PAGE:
Little attention is paid to what happens when someone dies and cannot be identified. Usually these unidentifiable bodies meet their demise through homicides, accidents, suicides or other unexpected ways. Some families are able to identify victims, but due to financial hardships they are unable to claim the bodies, so the corpse is left with other unidentified bodies. The individual states and counties determine the outcome of unidentified bodies found in their districts.
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Potter's fields are the most recognisable destinations for unidentified bodies. Most states retain designated plots of land for unclaimed and unidentifiable bodies. The term "potter's field" refers to land used to bury the poor and unknown. Many states conduct a ceremony to bury the dead to offer them some measure of respect in death. Due to the recent downturn in the economy, many of the bodies that end up in potter's fields are there because their families do not have the funds to bury them.
Many states, such as Maryland and North Carolina, offer unclaimed or unidentifiable bodies to local medical or mortuary schools. The schools use the cadavers for research and training. The bodies contain embalming fluid, which preserves them until they are needed by the students. Students practice dissecting and learn anatomy by working on the bodies. In some cases, once the training and research is over, there is a burial for the bodies. This reminds the students that these bodies are still people with families.
Some states are cremating the unidentified remains instead of burying them. Cremation tends to be more cost-efficient and takes less space. States such as North Carolina scatter the ashes in the ocean since keeping the box of ashes takes up too much space. As more bodies are left unclaimed and unidentified, cremation is becoming a more viable option to deal with the large numbers. It is important to note that state pathologist offices make every effort to locate family or friends of the deceased before deciding on a course of action for the body.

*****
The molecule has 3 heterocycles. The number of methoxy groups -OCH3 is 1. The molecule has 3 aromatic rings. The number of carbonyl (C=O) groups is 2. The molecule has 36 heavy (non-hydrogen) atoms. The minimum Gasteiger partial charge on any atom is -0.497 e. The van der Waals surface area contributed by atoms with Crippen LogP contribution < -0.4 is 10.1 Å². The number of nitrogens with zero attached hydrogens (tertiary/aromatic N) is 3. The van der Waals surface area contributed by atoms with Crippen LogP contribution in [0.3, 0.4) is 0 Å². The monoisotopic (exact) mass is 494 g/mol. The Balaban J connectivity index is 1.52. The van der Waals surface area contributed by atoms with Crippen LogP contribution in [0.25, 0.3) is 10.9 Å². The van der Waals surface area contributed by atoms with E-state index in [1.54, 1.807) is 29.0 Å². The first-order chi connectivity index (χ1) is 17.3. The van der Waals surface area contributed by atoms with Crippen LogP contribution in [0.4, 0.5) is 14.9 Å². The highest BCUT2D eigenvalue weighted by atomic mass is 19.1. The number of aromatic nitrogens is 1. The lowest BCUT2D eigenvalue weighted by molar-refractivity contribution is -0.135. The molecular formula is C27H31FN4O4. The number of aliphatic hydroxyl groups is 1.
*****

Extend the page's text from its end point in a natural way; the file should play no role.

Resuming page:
Many states are recognising that some unidentified bodies could be "missing persons" that have families actively searching for them. To this end, some states are preserving information from unidentified bodies before burial or cremation. This information includes DNA samples, dental records and pictures of any identifying marks or characteristics. This information is sometimes cross-referenced with the national missing persons database to see if there are any matches. The information is available only to law enforcement, although there are some states now looking into publicising the site to help families of missing loved ones.
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